The Dark Ages


Iceland’s Dark Ages began after it made a recommended offer in 2000 for Booker, the UK’s largest cash-and-carry operator, with the aim of exploiting buying and other synergies between the two businesses. Booker’s top manager Stuart Rose was appointed chief executive of the enlarged group, while Iceland’s Malcolm Walker was scheduled to become non-executive chairman. But shortly after the deal was completed, Stuart Rose left to head the Arcadia fashion chain, where he made a fortune before moving on to Marks & Spencer.


Into this management vacuum stepped new chief executive Bill Grimsey, who had built his City reputation at the Wickes DIY chain following the departure of its previous management team as the result of a financial scandal. Within weeks of joining Iceland, he and his new finance director Bill Hoskins – also from Wickes – claimed to have identified massive problems. These plunged the business into a £120 million loss after an amazing £145 million of exceptional items – an extraordinary reversal of fortunes for a group operating in inherently stable industries, which had recorded a profit of £32 million in the first six months of that financial year. Malcolm Walker and many of the senior managers who had built the Iceland business were forced to leave the company.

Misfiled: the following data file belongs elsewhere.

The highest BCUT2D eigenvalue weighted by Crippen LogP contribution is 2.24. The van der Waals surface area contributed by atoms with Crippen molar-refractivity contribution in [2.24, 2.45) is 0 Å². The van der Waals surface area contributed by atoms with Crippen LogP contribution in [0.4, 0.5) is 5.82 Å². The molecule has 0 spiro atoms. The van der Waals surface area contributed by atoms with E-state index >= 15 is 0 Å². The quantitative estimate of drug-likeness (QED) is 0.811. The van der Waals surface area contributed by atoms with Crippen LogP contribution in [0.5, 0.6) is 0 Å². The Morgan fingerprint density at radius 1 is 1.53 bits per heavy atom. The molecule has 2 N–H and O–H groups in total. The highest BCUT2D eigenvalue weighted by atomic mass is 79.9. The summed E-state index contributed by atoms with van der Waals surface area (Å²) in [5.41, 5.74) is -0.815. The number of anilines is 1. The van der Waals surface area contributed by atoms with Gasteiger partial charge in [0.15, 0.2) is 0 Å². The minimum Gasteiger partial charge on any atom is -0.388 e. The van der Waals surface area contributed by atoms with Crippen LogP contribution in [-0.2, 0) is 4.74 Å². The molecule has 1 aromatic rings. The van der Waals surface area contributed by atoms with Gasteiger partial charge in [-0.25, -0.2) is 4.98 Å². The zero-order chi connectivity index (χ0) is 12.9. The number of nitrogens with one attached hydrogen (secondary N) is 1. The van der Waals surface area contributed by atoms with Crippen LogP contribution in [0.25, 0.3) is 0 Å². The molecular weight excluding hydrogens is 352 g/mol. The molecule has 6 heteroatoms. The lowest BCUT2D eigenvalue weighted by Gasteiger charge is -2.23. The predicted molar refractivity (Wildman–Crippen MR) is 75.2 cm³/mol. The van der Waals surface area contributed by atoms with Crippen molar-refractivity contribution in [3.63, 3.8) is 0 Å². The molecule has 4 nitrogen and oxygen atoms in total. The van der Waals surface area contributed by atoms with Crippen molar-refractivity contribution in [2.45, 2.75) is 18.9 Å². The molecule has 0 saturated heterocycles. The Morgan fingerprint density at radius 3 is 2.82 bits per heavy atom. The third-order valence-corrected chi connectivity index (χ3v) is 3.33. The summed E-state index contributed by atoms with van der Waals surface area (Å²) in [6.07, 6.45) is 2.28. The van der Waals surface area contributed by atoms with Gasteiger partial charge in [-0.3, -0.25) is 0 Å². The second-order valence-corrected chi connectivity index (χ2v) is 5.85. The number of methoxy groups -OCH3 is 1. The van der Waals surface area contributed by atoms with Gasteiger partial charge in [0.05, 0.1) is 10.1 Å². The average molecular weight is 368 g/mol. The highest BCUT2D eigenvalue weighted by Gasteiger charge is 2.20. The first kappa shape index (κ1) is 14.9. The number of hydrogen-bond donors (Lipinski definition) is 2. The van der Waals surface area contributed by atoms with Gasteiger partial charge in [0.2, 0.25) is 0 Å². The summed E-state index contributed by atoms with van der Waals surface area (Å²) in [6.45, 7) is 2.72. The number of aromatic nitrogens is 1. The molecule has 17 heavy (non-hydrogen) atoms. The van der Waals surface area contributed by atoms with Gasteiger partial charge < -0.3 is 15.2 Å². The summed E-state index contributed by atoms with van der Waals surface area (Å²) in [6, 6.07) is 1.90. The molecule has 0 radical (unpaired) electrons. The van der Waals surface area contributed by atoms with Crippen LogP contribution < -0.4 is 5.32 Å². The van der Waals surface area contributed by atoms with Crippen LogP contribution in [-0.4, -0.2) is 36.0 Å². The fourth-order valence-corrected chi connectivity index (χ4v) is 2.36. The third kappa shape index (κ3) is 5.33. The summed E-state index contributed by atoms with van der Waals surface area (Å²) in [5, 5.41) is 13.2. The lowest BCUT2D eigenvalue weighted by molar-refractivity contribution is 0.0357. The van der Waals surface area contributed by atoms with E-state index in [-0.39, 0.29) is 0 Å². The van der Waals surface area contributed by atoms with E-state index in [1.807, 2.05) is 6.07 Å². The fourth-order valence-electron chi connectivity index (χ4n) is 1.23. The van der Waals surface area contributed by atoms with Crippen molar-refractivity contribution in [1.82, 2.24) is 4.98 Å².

Renamed The Big Food Group in February 2002, the combined Iceland-Booker business struggled under its new management, despite the launch of a grandiose recovery plan. (Click here to read the saga of ‘The one, two, three, four, five year recovery plan’.) For Iceland, the declared ambition was ‘to dominate high street food retailing through a renewed focus on core customers and frozen food’. The reality was a steady decline in customer numbers and sales, while costs – including senior management rewards – escalated. Profits never recovered to historic levels and were supported only by the release of provisions made in 2001. (Click here to see how the release of provisions found to be ‘not needed’ boosted profits in 2002 – 2004.) The company therefore faced growing difficulties as these neared exhaustion towards the end of 2004.